In an article in the Telegraph, 02/06/13, Hayley Dixon reports on the letter sent from HMC and GSA heads to the Sunday Times saying they have lost confidence in the marking of exams.
The head teachers of the country's leading private schools, including Eton and Marlborough, say they have lost confidence in the marking of exams.
In an open letter the school leaders claim they feel a “duty” to make pupils and parents aware that there are widespread problems with the marking and grading of exams across England in a range of subjects.
They have harboured the concerns for years, they say, and getting the top grades depends on the exam board responsible.
Their comments come less than a year after thousands of students received lower-than-expected grades in GCSE English.
They were allowed to re-sit and the teachers union launched High Court action, but public confidence in the process was dented.
“We believe we have a duty to make the public aware at this time that problems in the marking and grading of public exams do not affect only one subject, or one level of exam, or schools belonging to a particular sector,” they wrote.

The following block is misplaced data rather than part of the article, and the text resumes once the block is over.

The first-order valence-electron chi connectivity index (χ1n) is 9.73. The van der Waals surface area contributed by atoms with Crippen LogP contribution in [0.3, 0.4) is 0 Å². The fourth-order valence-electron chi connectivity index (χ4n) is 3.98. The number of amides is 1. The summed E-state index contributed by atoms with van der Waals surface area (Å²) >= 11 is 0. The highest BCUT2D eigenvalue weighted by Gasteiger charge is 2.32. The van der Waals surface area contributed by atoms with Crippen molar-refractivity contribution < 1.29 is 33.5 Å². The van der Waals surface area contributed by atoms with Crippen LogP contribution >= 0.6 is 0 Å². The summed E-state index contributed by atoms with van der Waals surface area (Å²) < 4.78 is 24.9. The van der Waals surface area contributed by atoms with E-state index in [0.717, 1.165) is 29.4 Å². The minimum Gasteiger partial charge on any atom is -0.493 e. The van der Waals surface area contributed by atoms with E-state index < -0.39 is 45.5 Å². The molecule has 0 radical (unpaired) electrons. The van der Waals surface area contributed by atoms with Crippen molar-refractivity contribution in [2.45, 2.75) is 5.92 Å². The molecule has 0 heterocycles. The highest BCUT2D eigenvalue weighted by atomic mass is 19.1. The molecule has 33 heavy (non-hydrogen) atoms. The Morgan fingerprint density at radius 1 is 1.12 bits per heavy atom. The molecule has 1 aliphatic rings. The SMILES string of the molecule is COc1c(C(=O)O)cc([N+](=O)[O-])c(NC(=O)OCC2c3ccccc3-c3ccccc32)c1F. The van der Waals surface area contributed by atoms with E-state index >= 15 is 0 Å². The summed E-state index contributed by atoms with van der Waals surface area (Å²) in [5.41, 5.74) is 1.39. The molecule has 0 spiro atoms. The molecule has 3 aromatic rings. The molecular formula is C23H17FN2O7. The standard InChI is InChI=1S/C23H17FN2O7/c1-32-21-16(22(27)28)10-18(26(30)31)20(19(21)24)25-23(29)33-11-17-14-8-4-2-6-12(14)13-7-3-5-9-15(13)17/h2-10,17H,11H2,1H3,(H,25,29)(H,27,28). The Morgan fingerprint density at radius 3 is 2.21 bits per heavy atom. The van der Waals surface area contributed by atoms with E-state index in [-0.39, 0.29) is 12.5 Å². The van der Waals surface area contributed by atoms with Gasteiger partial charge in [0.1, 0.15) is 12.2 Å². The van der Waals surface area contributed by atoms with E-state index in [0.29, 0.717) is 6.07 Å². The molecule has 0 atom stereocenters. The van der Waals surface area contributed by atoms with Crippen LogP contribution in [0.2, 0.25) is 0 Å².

“For several years we have been worried about the robustness of the "examinations industry" in England. We have concerns about erratic examiners and unexplained swings in results. There are also concerns that it is easier to get top grades with some boards than others.”
The letter, printed in the Sunday Times, was signed by Christopher Ray, chairman of the Headmasters' and Headmistresses' Conference (HMC), which represents more than 250 fee-paying schools.
Tony Little, from Eton College; Jonathan Leigh, of Marlborough College; Emma McKendrick, from Downe House School; Tim Hands, from Magdalen College School and Anthony Seldon, from Wellington College, added their names to the 13 signatures.
The fact that as many as 100 papers per school are upgraded on appeal show the “unacceptable levels of inaccuracy”, they complained, adding that it can cost students their University place.
Later this week, Ofqual, the regulator, plans to release research to reassure teachers that marking can be trusted.
But as we enter the exam season the heads said they are not sure the problems have been “addressed with sufficient speed, let alone resolved”.
Click here to read the article © The Telegraph.